Abdominal Area, Kidneys & Pelvis

Active celiac disease as promoter of cardiovascular morbidity: exploration of underlying mechanisms and effect of therapeutic intervention

Institution: Department for Cardiology, Cardiology I, University Medical Center Mainz
Applicant: PD Dr. Sebastian Steven
Funding line:
Else Kröner Excellence Fellowships

Celiac disease (CeD), induced by nutritional gluten proteins, is a frequent autoimmune disease with a prevalence of 1-2 % worlwide. In CeD, immunogenic gluten peptides are incompletely digested by gastrointestinal proteases, which then reach the lamina propria of the proximal small intestine, where they are bound on HLA-DQ2 or -DQ8 molecules of antigen-presenting cells that activate CD4 T cells and intraepithelial lymphocytes (IELs). This leads to chronic inflammation of the small intestine with atrophy of the resorptive villi, and frequently to malabsorption and extra-intestinal inflammation. Recent clinical studies show an increased cardiovascular risk in untreated celiac patients. A connection between inflammatory processes in the intestine and the vascular wall is obvious, but underlying mechanisms have not been investigated. Possible pathophysiological connections, and therefore also nutritional and pharmacological targets, are the migration of activated inflammatory cells from the intestine to the periphery or mediators and hormones induced by the inflammation. The latter could include the peptide hormone glucagon-like peptide-1 (GLP-1) whose bioavailability is regulated by IELs. Notably, a lack of native GLP-1 has a pro-atherosclerotic effect. GLP-1 itself is a peptide hormone secreted from intestinal enteroendocrine L cells that displays anti-inflammatory properties, increases insulin release from pancreatic beta cells, and whose analogs are used to treat type 2 diabetes mellitus (T2DM). Thus, cardiovascular outcome trials such as LEADER showed that GLP-1 analogs like liraglutide significantly reduced the risk of cardiovascular events in T2DM patients. In this proposal, we plan to use an optimized mouse model of CeD (non-obese diabetic (NOD) mice, transgenic for humane HLA-DQ8 on the mouse MHCII0/0 background; sensitized with gluten peptides and adjuvants). These mice develop all characteristics of human CeD when set on a gluten-containing diet. We plan to 1. dissect the pathophysiological relationships between CeD and cardiovascular disease, and 2. investigate new therapeutic approaches such as GLP 1 analogs for the treatment of CeD and its consequences on the cardiovascular system.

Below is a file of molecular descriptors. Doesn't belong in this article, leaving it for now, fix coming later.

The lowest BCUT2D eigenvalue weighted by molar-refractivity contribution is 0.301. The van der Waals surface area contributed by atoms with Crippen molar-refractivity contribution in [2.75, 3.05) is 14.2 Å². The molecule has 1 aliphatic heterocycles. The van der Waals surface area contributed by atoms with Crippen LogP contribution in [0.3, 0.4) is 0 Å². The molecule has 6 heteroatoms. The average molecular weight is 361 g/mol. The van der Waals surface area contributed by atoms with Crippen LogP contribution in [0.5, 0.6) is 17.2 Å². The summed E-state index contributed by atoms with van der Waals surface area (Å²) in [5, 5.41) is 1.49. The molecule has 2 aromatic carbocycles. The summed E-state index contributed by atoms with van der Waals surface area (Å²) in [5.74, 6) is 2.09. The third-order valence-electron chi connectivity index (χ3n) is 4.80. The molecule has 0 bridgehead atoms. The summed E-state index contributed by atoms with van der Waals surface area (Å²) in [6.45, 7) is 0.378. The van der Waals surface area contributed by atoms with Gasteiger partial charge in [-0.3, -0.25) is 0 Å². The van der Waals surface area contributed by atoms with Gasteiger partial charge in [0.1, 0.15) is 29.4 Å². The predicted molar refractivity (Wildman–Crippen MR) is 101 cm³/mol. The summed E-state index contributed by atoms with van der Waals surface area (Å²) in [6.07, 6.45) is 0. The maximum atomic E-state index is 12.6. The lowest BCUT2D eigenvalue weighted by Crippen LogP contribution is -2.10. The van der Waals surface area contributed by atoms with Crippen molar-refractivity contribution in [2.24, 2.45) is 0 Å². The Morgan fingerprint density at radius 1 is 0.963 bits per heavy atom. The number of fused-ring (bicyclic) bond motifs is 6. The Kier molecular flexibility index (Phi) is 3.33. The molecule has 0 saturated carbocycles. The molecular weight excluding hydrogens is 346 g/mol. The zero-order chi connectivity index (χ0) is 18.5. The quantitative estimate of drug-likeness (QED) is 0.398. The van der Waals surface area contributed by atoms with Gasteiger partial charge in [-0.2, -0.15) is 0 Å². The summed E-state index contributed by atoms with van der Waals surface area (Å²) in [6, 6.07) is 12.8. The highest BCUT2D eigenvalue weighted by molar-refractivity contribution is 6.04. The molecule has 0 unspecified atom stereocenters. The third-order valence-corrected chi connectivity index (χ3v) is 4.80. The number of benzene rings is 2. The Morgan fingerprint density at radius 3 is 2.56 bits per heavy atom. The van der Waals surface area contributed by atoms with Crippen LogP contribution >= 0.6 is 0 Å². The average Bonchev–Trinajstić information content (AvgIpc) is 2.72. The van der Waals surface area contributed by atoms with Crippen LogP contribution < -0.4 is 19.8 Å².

Here you can find further information.